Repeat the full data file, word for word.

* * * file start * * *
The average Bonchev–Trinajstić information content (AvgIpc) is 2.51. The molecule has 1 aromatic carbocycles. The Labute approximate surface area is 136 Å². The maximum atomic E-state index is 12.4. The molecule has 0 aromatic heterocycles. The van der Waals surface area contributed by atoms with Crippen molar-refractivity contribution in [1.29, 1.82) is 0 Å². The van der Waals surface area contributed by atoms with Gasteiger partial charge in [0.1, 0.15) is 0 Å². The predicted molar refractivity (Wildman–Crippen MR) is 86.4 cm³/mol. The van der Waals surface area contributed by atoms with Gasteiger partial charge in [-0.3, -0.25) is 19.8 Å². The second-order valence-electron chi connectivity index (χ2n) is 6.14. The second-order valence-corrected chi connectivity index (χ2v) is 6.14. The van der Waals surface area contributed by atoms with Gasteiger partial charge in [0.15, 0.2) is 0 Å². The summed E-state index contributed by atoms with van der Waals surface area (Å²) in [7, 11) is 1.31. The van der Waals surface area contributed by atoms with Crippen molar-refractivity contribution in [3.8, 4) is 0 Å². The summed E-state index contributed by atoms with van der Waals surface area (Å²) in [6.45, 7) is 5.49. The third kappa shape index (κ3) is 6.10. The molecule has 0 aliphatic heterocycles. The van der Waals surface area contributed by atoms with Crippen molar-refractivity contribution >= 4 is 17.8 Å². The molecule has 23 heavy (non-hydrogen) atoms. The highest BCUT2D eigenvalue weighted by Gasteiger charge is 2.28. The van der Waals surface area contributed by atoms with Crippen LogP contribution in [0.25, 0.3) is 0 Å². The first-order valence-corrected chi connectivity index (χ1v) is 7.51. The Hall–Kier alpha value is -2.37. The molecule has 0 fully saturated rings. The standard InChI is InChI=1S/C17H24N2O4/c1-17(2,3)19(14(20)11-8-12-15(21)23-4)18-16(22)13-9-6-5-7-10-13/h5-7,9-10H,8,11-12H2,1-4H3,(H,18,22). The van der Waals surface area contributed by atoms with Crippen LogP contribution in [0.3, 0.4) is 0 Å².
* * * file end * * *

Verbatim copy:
The average Bonchev–Trinajstić information content (AvgIpc) is 2.51. The molecule has 1 aromatic carbocycles. The Labute approximate surface area is 136 Å². The maximum atomic E-state index is 12.4. The molecule has 0 aromatic heterocycles. The van der Waals surface area contributed by atoms with Crippen molar-refractivity contribution in [1.29, 1.82) is 0 Å². The van der Waals surface area contributed by atoms with Gasteiger partial charge in [0.1, 0.15) is 0 Å². The predicted molar refractivity (Wildman–Crippen MR) is 86.4 cm³/mol. The van der Waals surface area contributed by atoms with Gasteiger partial charge in [-0.3, -0.25) is 19.8 Å². The second-order valence-electron chi connectivity index (χ2n) is 6.14. The second-order valence-corrected chi connectivity index (χ2v) is 6.14. The van der Waals surface area contributed by atoms with Gasteiger partial charge in [0.15, 0.2) is 0 Å². The summed E-state index contributed by atoms with van der Waals surface area (Å²) in [7, 11) is 1.31. The van der Waals surface area contributed by atoms with Crippen molar-refractivity contribution in [3.8, 4) is 0 Å². The summed E-state index contributed by atoms with van der Waals surface area (Å²) in [6.45, 7) is 5.49. The third kappa shape index (κ3) is 6.10. The molecule has 0 aliphatic heterocycles. The van der Waals surface area contributed by atoms with Crippen molar-refractivity contribution >= 4 is 17.8 Å². The molecule has 23 heavy (non-hydrogen) atoms. The highest BCUT2D eigenvalue weighted by Gasteiger charge is 2.28. The van der Waals surface area contributed by atoms with Crippen LogP contribution in [0.25, 0.3) is 0 Å². The first-order valence-corrected chi connectivity index (χ1v) is 7.51. The Hall–Kier alpha value is -2.37. The molecule has 0 fully saturated rings. The standard InChI is InChI=1S/C17H24N2O4/c1-17(2,3)19(14(20)11-8-12-15(21)23-4)18-16(22)13-9-6-5-7-10-13/h5-7,9-10H,8,11-12H2,1-4H3,(H,18,22). The van der Waals surface area contributed by atoms with Crippen LogP contribution in [0.3, 0.4) is 0 Å².